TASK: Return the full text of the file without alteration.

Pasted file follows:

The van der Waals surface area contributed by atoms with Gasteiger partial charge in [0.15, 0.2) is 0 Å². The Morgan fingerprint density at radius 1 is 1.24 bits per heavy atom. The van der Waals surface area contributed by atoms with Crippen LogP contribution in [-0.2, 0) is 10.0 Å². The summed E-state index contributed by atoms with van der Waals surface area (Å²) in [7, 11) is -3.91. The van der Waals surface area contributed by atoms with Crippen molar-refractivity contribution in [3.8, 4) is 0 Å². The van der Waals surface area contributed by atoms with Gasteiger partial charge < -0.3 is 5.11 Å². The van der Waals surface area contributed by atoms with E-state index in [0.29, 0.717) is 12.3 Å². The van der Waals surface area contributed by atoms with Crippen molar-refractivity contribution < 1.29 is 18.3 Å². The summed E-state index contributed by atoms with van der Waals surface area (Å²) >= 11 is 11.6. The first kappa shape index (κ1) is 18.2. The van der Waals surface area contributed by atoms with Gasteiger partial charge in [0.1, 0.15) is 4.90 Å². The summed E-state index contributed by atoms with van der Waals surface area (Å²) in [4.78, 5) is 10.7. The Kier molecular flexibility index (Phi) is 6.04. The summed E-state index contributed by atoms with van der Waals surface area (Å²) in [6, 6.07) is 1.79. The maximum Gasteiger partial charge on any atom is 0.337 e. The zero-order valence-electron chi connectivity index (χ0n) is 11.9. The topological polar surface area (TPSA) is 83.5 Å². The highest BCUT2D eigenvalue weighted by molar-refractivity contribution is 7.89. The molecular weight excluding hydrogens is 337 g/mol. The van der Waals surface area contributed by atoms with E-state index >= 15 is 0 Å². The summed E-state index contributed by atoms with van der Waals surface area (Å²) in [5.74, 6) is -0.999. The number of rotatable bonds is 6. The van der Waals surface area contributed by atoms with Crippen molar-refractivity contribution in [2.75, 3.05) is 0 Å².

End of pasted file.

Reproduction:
The van der Waals surface area contributed by atoms with Gasteiger partial charge in [0.15, 0.2) is 0 Å². The Morgan fingerprint density at radius 1 is 1.24 bits per heavy atom. The van der Waals surface area contributed by atoms with Crippen LogP contribution in [-0.2, 0) is 10.0 Å². The summed E-state index contributed by atoms with van der Waals surface area (Å²) in [7, 11) is -3.91. The van der Waals surface area contributed by atoms with Crippen molar-refractivity contribution in [3.8, 4) is 0 Å². The van der Waals surface area contributed by atoms with Gasteiger partial charge < -0.3 is 5.11 Å². The van der Waals surface area contributed by atoms with E-state index in [0.29, 0.717) is 12.3 Å². The van der Waals surface area contributed by atoms with Crippen molar-refractivity contribution < 1.29 is 18.3 Å². The summed E-state index contributed by atoms with van der Waals surface area (Å²) >= 11 is 11.6. The first kappa shape index (κ1) is 18.2. The van der Waals surface area contributed by atoms with Gasteiger partial charge in [0.1, 0.15) is 4.90 Å². The summed E-state index contributed by atoms with van der Waals surface area (Å²) in [4.78, 5) is 10.7. The Kier molecular flexibility index (Phi) is 6.04. The summed E-state index contributed by atoms with van der Waals surface area (Å²) in [6, 6.07) is 1.79. The maximum Gasteiger partial charge on any atom is 0.337 e. The zero-order valence-electron chi connectivity index (χ0n) is 11.9. The topological polar surface area (TPSA) is 83.5 Å². The highest BCUT2D eigenvalue weighted by molar-refractivity contribution is 7.89. The molecular weight excluding hydrogens is 337 g/mol. The van der Waals surface area contributed by atoms with E-state index >= 15 is 0 Å². The summed E-state index contributed by atoms with van der Waals surface area (Å²) in [5.74, 6) is -0.999. The number of rotatable bonds is 6. The van der Waals surface area contributed by atoms with Crippen molar-refractivity contribution in [2.75, 3.05) is 0 Å².